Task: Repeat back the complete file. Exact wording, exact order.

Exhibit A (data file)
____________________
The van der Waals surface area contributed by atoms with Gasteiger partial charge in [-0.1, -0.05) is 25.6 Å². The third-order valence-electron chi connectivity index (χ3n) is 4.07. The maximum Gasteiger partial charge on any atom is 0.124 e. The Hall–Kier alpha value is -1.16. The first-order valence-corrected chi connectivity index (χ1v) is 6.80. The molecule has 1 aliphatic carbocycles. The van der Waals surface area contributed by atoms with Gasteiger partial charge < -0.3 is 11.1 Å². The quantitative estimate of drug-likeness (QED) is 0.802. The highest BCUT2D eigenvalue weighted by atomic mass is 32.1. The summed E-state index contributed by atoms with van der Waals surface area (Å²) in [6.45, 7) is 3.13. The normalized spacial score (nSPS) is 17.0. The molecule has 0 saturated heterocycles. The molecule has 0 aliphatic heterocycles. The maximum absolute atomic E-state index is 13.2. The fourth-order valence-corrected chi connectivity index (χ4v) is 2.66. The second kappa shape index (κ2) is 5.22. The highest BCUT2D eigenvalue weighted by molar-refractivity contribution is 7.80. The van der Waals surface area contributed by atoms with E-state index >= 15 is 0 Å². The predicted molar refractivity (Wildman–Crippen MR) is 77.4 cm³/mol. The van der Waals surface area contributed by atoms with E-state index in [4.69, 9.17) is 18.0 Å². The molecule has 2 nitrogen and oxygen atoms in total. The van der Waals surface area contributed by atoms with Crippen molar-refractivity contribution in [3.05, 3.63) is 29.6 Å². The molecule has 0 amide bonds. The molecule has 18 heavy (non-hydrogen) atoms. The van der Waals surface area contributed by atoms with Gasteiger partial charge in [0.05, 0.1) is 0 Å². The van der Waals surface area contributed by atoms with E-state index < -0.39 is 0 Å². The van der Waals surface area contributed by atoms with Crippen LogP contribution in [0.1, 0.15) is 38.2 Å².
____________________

The van der Waals surface area contributed by atoms with Gasteiger partial charge in [-0.1, -0.05) is 25.6 Å². The third-order valence-electron chi connectivity index (χ3n) is 4.07. The maximum Gasteiger partial charge on any atom is 0.124 e. The Hall–Kier alpha value is -1.16. The first-order valence-corrected chi connectivity index (χ1v) is 6.80. The molecule has 1 aliphatic carbocycles. The van der Waals surface area contributed by atoms with Gasteiger partial charge < -0.3 is 11.1 Å². The quantitative estimate of drug-likeness (QED) is 0.802. The highest BCUT2D eigenvalue weighted by atomic mass is 32.1. The summed E-state index contributed by atoms with van der Waals surface area (Å²) in [6.45, 7) is 3.13. The normalized spacial score (nSPS) is 17.0. The molecule has 0 saturated heterocycles. The molecule has 0 aliphatic heterocycles. The maximum absolute atomic E-state index is 13.2. The fourth-order valence-corrected chi connectivity index (χ4v) is 2.66. The second kappa shape index (κ2) is 5.22. The highest BCUT2D eigenvalue weighted by molar-refractivity contribution is 7.80. The van der Waals surface area contributed by atoms with E-state index >= 15 is 0 Å². The predicted molar refractivity (Wildman–Crippen MR) is 77.4 cm³/mol. The van der Waals surface area contributed by atoms with E-state index in [4.69, 9.17) is 18.0 Å². The molecule has 2 nitrogen and oxygen atoms in total. The van der Waals surface area contributed by atoms with Crippen molar-refractivity contribution in [3.05, 3.63) is 29.6 Å². The molecule has 0 amide bonds. The molecule has 18 heavy (non-hydrogen) atoms. The van der Waals surface area contributed by atoms with Gasteiger partial charge in [0.05, 0.1) is 0 Å². The van der Waals surface area contributed by atoms with E-state index < -0.39 is 0 Å². The van der Waals surface area contributed by atoms with Crippen LogP contribution in [0.1, 0.15) is 38.2 Å².